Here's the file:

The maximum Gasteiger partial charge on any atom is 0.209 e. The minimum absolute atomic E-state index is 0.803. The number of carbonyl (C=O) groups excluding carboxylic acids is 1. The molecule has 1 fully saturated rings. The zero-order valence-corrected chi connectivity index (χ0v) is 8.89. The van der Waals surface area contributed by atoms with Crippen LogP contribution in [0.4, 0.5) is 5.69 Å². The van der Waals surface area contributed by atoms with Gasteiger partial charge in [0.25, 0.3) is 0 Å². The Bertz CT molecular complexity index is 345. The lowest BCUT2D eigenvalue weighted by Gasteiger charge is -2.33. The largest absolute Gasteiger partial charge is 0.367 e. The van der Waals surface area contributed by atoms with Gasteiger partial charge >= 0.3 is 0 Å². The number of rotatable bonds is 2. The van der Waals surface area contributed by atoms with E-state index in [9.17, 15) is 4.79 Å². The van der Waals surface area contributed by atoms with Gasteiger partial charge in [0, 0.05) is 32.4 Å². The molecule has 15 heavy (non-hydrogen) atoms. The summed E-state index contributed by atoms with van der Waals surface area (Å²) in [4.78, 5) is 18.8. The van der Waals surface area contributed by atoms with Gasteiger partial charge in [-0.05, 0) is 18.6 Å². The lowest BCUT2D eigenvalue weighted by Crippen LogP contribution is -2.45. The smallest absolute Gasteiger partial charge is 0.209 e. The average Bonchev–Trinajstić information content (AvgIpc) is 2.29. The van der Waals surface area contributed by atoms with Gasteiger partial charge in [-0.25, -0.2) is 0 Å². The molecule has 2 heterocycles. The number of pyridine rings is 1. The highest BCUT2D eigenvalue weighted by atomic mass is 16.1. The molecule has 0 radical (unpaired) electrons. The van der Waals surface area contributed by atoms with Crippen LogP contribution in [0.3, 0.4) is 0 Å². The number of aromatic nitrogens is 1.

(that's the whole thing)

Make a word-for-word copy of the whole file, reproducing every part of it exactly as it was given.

The maximum Gasteiger partial charge on any atom is 0.209 e. The minimum absolute atomic E-state index is 0.803. The number of carbonyl (C=O) groups excluding carboxylic acids is 1. The molecule has 1 fully saturated rings. The zero-order valence-corrected chi connectivity index (χ0v) is 8.89. The van der Waals surface area contributed by atoms with Crippen LogP contribution in [0.4, 0.5) is 5.69 Å². The van der Waals surface area contributed by atoms with Gasteiger partial charge in [0.25, 0.3) is 0 Å². The Bertz CT molecular complexity index is 345. The lowest BCUT2D eigenvalue weighted by Gasteiger charge is -2.33. The largest absolute Gasteiger partial charge is 0.367 e. The van der Waals surface area contributed by atoms with Gasteiger partial charge >= 0.3 is 0 Å². The number of rotatable bonds is 2. The van der Waals surface area contributed by atoms with E-state index in [9.17, 15) is 4.79 Å². The van der Waals surface area contributed by atoms with Gasteiger partial charge in [0, 0.05) is 32.4 Å². The molecule has 15 heavy (non-hydrogen) atoms. The summed E-state index contributed by atoms with van der Waals surface area (Å²) in [4.78, 5) is 18.8. The van der Waals surface area contributed by atoms with Gasteiger partial charge in [-0.05, 0) is 18.6 Å². The lowest BCUT2D eigenvalue weighted by Crippen LogP contribution is -2.45. The smallest absolute Gasteiger partial charge is 0.209 e. The average Bonchev–Trinajstić information content (AvgIpc) is 2.29. The van der Waals surface area contributed by atoms with Gasteiger partial charge in [-0.25, -0.2) is 0 Å². The molecule has 2 heterocycles. The number of pyridine rings is 1. The highest BCUT2D eigenvalue weighted by atomic mass is 16.1. The molecule has 0 radical (unpaired) electrons. The van der Waals surface area contributed by atoms with Crippen LogP contribution in [0.3, 0.4) is 0 Å². The number of aromatic nitrogens is 1.